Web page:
material aspect of existence made up of physical elements
second aggregate
vedana / feeling
bodily and mental feelings, positive negative and neutral
third aggregate
sanna / perception
mental labelling recognition and interpretation
fourth aggregate
sankharas / formations
mental formations and activity including karma
fifth aggregate
vinnana / consciousness
making sense of what we perceive
analogy in the questions of king milinda
analogy of a chariot
logic of the analogy
applies reductionist analysis to inanimate objects
a chariot relies on the sum of its parts for its existence
humans rely on the khandhas
as the khandhas are constantly changing so?
there can be no permanent self
samsara definition
cycle of life death and rebirth
buddhist belief about samsara and human action
good actions lead to positive rebirths and experiences and vice versa
karma literal translation
what is karma not?
a system of reward and punishment
pictoral way to understand samsara (mahayana)
the wheel of life
circle 1
three poisons
greed anger and ignorance represented by animals
cockerel, snake, pig
circle 2
shows people going to good or bad realms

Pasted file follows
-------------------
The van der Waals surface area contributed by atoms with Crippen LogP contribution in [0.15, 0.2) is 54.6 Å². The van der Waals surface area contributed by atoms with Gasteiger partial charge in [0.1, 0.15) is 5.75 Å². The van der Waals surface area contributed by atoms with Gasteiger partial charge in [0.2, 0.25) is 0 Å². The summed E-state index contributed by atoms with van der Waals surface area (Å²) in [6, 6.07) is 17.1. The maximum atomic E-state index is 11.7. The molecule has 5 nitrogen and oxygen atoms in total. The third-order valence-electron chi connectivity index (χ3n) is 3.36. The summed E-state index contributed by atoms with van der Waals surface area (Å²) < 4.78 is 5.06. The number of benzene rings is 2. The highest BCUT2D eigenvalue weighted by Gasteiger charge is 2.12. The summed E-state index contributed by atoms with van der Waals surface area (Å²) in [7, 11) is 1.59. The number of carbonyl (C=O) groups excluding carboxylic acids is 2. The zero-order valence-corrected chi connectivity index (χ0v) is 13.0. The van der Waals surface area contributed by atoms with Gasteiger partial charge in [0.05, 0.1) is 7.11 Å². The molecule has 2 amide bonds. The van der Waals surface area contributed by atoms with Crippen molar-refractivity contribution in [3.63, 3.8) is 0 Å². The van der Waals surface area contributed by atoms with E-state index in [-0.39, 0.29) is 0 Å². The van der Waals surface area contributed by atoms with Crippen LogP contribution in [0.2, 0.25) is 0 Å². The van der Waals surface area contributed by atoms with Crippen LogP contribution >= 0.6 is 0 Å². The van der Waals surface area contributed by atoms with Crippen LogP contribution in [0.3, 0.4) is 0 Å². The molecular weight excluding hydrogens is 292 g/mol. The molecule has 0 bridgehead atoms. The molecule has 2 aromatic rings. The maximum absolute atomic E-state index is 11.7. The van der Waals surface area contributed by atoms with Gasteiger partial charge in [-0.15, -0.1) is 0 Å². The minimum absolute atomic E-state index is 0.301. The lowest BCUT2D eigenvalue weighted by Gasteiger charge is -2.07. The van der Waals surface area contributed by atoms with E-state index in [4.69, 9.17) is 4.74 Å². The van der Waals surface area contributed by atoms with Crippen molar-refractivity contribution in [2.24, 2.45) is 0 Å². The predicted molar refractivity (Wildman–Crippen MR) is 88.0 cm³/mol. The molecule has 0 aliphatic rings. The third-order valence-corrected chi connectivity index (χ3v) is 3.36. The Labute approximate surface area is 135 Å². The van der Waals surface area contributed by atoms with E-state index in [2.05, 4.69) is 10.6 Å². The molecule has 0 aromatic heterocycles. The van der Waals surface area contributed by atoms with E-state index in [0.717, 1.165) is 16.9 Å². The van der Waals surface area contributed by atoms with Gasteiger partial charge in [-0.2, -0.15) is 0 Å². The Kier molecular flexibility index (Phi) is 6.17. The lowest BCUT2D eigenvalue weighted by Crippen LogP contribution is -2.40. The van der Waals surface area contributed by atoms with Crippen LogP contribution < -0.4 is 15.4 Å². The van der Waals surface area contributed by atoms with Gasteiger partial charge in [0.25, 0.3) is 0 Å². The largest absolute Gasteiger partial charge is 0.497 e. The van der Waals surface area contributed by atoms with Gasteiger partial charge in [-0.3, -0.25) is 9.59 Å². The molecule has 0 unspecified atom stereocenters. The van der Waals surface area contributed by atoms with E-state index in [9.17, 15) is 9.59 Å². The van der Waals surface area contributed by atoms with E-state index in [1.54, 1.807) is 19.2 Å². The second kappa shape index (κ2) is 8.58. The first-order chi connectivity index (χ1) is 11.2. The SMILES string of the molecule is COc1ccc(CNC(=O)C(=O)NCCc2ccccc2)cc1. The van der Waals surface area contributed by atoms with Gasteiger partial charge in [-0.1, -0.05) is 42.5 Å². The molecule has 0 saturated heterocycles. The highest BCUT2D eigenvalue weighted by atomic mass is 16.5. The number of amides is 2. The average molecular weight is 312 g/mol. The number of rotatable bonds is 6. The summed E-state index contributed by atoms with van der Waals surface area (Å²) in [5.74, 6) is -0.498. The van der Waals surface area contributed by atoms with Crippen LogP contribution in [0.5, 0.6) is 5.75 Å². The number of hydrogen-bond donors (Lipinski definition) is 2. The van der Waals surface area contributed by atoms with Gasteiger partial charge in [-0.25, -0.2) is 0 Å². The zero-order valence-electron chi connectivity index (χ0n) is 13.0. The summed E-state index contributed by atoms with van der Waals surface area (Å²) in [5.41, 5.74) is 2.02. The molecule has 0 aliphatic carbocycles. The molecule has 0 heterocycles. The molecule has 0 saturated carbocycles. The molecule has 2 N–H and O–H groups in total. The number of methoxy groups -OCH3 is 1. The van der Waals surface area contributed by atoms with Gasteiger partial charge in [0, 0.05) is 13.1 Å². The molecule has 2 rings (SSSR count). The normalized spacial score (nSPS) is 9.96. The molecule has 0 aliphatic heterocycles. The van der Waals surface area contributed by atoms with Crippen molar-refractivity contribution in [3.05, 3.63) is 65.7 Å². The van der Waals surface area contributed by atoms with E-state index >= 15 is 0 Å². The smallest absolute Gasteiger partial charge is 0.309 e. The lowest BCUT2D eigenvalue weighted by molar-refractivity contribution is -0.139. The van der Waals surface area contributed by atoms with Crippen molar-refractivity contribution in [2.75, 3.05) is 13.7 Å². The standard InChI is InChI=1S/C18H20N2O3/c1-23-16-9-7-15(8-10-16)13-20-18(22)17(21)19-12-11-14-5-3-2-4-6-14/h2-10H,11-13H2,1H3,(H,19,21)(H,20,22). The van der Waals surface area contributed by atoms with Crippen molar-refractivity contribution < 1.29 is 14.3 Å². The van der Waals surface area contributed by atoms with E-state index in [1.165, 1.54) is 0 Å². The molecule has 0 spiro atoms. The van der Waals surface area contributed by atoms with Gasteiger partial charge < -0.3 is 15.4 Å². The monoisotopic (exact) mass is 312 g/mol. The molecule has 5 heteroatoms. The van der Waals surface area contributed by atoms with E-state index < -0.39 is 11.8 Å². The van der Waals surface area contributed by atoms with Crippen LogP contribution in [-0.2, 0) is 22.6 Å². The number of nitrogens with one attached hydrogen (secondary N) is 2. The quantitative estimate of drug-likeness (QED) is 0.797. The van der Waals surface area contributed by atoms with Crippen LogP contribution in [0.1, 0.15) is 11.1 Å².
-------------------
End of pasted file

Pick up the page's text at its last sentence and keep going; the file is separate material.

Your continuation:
circle 3
6 realms of rebecoming
circle 4
12 links of dependent arising
holding the wheel
yama is?
lord of death and monster of impermanence
6 realms of becoming
god, demi god , human, animal, hungry ghost, hell
only realm from which you can reach enlightenment
human realm
scholar harvey says its a?
marvellous opportunity for spiritual growth
realm of demi gods who are?
angry beings constantly at war
dominant karmic cause of this realm?
godly realm is blissful but?
there is no motivation to reach nirvana
dominant karmic cause of this realm?
animals realm dominant karmic cause?
description of the hungry ghosts realm
hungry ghosts suffer severely from unfulfilled desires
hungry ghosts dominant karmic cause?
hell realm description
unimaginable suffering
hell realm karmic cause?
anger / hatred
hell realm is different from Abrahamic religions because?
it is temporary until karmic merit is redeemed
who gave an office block analogy for samsara?
Damien Keown
interpretations of samsara
could be completely psychological
different karmic actions contribute to metaphysical existence
Mark Epstein :
"the entire wheel is a representation of neurotic suffering"
the dalai llama is an honorary title for?
the 14th rebirth of avalokitesvara
who was the bodhisattva of?
infinite compassion and mercy
very important in mahayana traditions but also?
recognised in therevada tradition
the current dalai llama is where?
living as a refugee in india after fleeing tibet
political roles
political figurehead for tibetan freedom
moral virtue
good moral conduct =
good karmic merit
the eightfold path gives guidelines on good moral conduct
right action right livelihood right speech
4th noble truth = overcome desires =